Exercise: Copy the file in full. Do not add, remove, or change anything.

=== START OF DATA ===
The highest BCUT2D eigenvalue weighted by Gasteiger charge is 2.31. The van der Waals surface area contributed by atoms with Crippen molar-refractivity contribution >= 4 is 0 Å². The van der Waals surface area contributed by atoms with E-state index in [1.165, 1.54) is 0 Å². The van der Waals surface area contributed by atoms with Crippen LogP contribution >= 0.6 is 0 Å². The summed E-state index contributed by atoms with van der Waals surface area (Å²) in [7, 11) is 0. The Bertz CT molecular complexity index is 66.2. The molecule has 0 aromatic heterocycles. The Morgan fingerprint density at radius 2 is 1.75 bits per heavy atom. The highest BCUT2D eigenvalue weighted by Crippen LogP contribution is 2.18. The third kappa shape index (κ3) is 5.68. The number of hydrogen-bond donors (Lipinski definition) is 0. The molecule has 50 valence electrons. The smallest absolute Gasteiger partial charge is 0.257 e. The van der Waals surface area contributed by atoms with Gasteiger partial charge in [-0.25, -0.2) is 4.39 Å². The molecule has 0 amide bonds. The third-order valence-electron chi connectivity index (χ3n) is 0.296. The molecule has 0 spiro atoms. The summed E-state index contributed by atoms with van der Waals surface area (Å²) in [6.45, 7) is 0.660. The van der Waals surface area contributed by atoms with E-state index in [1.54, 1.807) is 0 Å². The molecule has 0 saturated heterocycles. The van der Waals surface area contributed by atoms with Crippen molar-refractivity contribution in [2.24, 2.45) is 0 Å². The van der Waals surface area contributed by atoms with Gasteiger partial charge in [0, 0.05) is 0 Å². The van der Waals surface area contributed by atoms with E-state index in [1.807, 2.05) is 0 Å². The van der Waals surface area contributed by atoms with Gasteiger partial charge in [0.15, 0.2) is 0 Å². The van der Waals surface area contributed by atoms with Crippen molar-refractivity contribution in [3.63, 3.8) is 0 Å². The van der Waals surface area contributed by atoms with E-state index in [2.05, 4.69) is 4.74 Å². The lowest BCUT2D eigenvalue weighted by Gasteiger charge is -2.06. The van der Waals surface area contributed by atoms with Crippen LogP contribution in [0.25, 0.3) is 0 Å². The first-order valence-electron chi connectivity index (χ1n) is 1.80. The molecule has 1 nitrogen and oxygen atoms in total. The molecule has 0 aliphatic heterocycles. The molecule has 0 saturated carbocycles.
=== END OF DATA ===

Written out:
The highest BCUT2D eigenvalue weighted by Gasteiger charge is 2.31. The van der Waals surface area contributed by atoms with Crippen molar-refractivity contribution >= 4 is 0 Å². The van der Waals surface area contributed by atoms with E-state index in [1.165, 1.54) is 0 Å². The van der Waals surface area contributed by atoms with Crippen LogP contribution >= 0.6 is 0 Å². The summed E-state index contributed by atoms with van der Waals surface area (Å²) in [7, 11) is 0. The Bertz CT molecular complexity index is 66.2. The molecule has 0 aromatic heterocycles. The Morgan fingerprint density at radius 2 is 1.75 bits per heavy atom. The highest BCUT2D eigenvalue weighted by Crippen LogP contribution is 2.18. The third kappa shape index (κ3) is 5.68. The number of hydrogen-bond donors (Lipinski definition) is 0. The molecule has 50 valence electrons. The smallest absolute Gasteiger partial charge is 0.257 e. The van der Waals surface area contributed by atoms with Gasteiger partial charge in [-0.25, -0.2) is 4.39 Å². The molecule has 0 amide bonds. The third-order valence-electron chi connectivity index (χ3n) is 0.296. The molecule has 0 spiro atoms. The summed E-state index contributed by atoms with van der Waals surface area (Å²) in [6.45, 7) is 0.660. The van der Waals surface area contributed by atoms with E-state index in [1.54, 1.807) is 0 Å². The molecule has 0 saturated heterocycles. The van der Waals surface area contributed by atoms with Crippen molar-refractivity contribution in [2.24, 2.45) is 0 Å². The van der Waals surface area contributed by atoms with Gasteiger partial charge in [0, 0.05) is 0 Å². The van der Waals surface area contributed by atoms with E-state index in [1.807, 2.05) is 0 Å². The van der Waals surface area contributed by atoms with Gasteiger partial charge in [0.15, 0.2) is 0 Å². The van der Waals surface area contributed by atoms with Crippen molar-refractivity contribution in [3.63, 3.8) is 0 Å². The van der Waals surface area contributed by atoms with E-state index in [2.05, 4.69) is 4.74 Å². The lowest BCUT2D eigenvalue weighted by Gasteiger charge is -2.06. The van der Waals surface area contributed by atoms with Crippen LogP contribution in [0.25, 0.3) is 0 Å². The first-order valence-electron chi connectivity index (χ1n) is 1.80. The molecule has 1 nitrogen and oxygen atoms in total. The molecule has 0 aliphatic heterocycles. The molecule has 0 saturated carbocycles.